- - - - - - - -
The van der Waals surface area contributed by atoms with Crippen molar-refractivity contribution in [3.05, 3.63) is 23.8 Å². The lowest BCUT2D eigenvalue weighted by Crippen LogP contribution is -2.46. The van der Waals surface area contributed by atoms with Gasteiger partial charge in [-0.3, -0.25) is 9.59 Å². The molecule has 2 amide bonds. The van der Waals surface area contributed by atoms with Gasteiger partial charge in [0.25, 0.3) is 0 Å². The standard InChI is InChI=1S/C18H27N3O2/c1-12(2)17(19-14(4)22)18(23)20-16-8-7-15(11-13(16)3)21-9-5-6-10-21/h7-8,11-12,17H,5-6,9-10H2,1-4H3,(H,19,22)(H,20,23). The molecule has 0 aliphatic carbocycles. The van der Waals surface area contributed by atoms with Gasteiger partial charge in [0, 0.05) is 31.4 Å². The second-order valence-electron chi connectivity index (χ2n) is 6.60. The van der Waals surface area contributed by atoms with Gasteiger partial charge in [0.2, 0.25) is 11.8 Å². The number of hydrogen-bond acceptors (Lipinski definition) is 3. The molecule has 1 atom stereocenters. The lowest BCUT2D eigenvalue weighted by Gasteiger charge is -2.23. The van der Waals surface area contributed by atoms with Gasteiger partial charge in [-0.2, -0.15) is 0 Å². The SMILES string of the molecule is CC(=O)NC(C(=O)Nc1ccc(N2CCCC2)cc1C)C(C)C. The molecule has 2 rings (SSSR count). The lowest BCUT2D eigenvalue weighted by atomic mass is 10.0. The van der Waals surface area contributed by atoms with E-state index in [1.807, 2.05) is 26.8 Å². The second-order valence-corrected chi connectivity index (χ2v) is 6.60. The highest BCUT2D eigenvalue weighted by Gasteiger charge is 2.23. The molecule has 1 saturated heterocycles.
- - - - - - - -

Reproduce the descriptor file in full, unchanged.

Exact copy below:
The van der Waals surface area contributed by atoms with Crippen molar-refractivity contribution in [3.05, 3.63) is 23.8 Å². The lowest BCUT2D eigenvalue weighted by Crippen LogP contribution is -2.46. The van der Waals surface area contributed by atoms with Gasteiger partial charge in [-0.3, -0.25) is 9.59 Å². The molecule has 2 amide bonds. The van der Waals surface area contributed by atoms with Gasteiger partial charge in [0.25, 0.3) is 0 Å². The standard InChI is InChI=1S/C18H27N3O2/c1-12(2)17(19-14(4)22)18(23)20-16-8-7-15(11-13(16)3)21-9-5-6-10-21/h7-8,11-12,17H,5-6,9-10H2,1-4H3,(H,19,22)(H,20,23). The molecule has 0 aliphatic carbocycles. The van der Waals surface area contributed by atoms with Gasteiger partial charge in [0, 0.05) is 31.4 Å². The second-order valence-electron chi connectivity index (χ2n) is 6.60. The van der Waals surface area contributed by atoms with Gasteiger partial charge in [0.2, 0.25) is 11.8 Å². The number of hydrogen-bond acceptors (Lipinski definition) is 3. The molecule has 1 atom stereocenters. The lowest BCUT2D eigenvalue weighted by Gasteiger charge is -2.23. The van der Waals surface area contributed by atoms with Gasteiger partial charge in [-0.2, -0.15) is 0 Å². The SMILES string of the molecule is CC(=O)NC(C(=O)Nc1ccc(N2CCCC2)cc1C)C(C)C. The molecule has 2 rings (SSSR count). The lowest BCUT2D eigenvalue weighted by atomic mass is 10.0. The van der Waals surface area contributed by atoms with E-state index in [1.807, 2.05) is 26.8 Å². The second-order valence-corrected chi connectivity index (χ2v) is 6.60. The highest BCUT2D eigenvalue weighted by Gasteiger charge is 2.23. The molecule has 1 saturated heterocycles.